One of New Zealand's largest growers of vegetables and salad greens is building an indoor growing facility the size of 15 rugby fields to ensure year-round continuity of supply.
Construction is due to start on Leaderbrand's Gisborne facility this summer.
The company's general manager of processing, Richard McPhail, says even though Leaderbrand produces up to 90,000 bags of salad a day in summer, New Zealand's per capita consumption of bagged salads lags behind consumption in the USA, Australia and the UK.
A lack of reliable supply is partly to blame.
He says New Zealand's cold, wet winters can be a nightmare for salad producers.
"So this year was really tough for us and we have two supply regions and both regions got affected by weather and then diseases and we lost crop."
McPhail says when salads aren't available consumers switch off.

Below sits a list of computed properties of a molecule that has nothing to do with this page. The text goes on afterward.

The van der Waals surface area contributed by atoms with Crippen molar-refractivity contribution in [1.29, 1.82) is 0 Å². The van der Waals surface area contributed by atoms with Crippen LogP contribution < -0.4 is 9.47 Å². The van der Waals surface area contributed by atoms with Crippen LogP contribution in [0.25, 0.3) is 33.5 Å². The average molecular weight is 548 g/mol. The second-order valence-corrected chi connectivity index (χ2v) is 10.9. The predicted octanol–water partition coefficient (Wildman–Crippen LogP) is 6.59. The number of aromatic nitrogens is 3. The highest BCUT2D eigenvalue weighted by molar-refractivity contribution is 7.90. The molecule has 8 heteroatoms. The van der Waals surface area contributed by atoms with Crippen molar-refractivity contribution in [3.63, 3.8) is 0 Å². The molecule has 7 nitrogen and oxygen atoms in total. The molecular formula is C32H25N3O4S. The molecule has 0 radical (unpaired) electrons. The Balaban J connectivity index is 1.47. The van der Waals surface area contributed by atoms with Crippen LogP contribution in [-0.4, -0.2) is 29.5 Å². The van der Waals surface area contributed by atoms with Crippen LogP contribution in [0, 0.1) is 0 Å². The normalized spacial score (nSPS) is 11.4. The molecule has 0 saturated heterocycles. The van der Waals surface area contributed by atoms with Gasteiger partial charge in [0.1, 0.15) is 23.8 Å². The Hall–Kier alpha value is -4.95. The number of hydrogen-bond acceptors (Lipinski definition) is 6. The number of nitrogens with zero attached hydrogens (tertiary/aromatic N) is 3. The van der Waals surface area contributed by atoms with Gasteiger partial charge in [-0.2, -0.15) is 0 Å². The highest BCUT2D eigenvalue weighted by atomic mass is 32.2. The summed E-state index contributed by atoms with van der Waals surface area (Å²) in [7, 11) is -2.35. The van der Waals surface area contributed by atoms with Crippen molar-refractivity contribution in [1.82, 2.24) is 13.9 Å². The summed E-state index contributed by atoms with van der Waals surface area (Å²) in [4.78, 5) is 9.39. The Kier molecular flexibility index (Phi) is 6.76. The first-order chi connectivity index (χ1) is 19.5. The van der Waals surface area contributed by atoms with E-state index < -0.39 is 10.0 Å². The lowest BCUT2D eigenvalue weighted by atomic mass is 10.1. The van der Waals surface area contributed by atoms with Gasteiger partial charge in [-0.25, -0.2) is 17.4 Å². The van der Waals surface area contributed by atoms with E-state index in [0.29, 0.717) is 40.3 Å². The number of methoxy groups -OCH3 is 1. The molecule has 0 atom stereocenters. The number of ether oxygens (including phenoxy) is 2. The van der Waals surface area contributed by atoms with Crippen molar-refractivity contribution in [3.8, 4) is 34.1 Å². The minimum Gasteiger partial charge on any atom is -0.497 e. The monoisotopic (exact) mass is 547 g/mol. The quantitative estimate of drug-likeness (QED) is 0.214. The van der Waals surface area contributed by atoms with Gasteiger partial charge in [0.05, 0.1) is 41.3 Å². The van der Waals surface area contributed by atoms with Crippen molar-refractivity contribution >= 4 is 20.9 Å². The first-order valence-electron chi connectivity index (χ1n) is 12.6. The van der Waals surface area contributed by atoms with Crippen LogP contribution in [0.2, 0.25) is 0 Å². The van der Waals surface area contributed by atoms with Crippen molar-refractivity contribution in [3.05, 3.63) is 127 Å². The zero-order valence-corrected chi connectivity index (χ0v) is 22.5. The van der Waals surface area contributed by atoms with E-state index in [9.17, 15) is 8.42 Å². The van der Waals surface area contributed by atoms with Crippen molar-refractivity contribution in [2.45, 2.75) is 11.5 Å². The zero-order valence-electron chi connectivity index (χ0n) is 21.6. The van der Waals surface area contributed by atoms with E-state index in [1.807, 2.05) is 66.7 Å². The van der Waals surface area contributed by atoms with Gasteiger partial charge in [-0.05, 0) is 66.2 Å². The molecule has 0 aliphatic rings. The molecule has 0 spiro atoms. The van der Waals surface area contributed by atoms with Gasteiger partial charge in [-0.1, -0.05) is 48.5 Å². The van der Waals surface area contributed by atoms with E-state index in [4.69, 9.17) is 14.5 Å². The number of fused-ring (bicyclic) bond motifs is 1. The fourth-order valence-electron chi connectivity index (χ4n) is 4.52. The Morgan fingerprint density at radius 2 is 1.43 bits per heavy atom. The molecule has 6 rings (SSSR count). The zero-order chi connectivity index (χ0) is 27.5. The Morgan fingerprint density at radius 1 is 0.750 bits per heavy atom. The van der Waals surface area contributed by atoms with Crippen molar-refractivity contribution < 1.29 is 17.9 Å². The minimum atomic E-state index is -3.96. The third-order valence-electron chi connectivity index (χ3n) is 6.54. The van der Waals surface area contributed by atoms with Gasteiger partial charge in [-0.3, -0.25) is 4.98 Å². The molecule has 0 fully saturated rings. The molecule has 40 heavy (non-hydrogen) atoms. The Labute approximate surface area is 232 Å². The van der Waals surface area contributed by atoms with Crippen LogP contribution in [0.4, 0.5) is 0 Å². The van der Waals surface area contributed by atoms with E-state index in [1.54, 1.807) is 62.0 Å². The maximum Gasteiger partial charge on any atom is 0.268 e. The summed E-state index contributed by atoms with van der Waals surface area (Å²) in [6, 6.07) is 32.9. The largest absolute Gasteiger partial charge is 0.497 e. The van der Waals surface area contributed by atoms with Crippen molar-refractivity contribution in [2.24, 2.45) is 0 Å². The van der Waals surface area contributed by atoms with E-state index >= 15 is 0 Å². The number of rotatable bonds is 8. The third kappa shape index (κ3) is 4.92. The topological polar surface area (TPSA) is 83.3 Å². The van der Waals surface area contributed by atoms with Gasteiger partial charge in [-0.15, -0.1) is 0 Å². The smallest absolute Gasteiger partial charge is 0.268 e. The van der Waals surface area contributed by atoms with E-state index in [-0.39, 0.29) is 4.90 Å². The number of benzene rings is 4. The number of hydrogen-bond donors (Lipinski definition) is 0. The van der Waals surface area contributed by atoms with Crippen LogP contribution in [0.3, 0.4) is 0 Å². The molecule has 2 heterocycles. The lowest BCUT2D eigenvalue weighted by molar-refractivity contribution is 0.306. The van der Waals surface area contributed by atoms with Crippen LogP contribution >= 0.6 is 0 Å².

"You lose that market space. Whether you lose the shelf space to a competitor or you lose it to broccoli, cauliflower or some other winter green, once you lose it then you have to buy it back, through promotions or discounts or you have to wait for something else to fall off its perch to get the space back again."
So the company plans to shore up its supply by planting some of its salad greens indoors.
"Yes 15 hectares...four walls and a roof."
Salad vegetables will be grown indoors in soil, not hydroponically. McPhail believes that gives them more flavour and stronger leaves which leads to a longer shelf life.
He says the new facility will allow Leaderbrand to meet some of its environmental goals; rainfall will be captured, inputs reduced and growing will become more sustainable.
Three years ago Leaderbrand spent $20 million building a new salad processing facility.
Each each week it puts through 40 tonnes of iceberg lettuce, 20 tonnes of green cabbage, 10 tonnes of red and 30 tonnes of spinach.
Leaderbrand produces about 30 percent of New Zealand's bagged salads.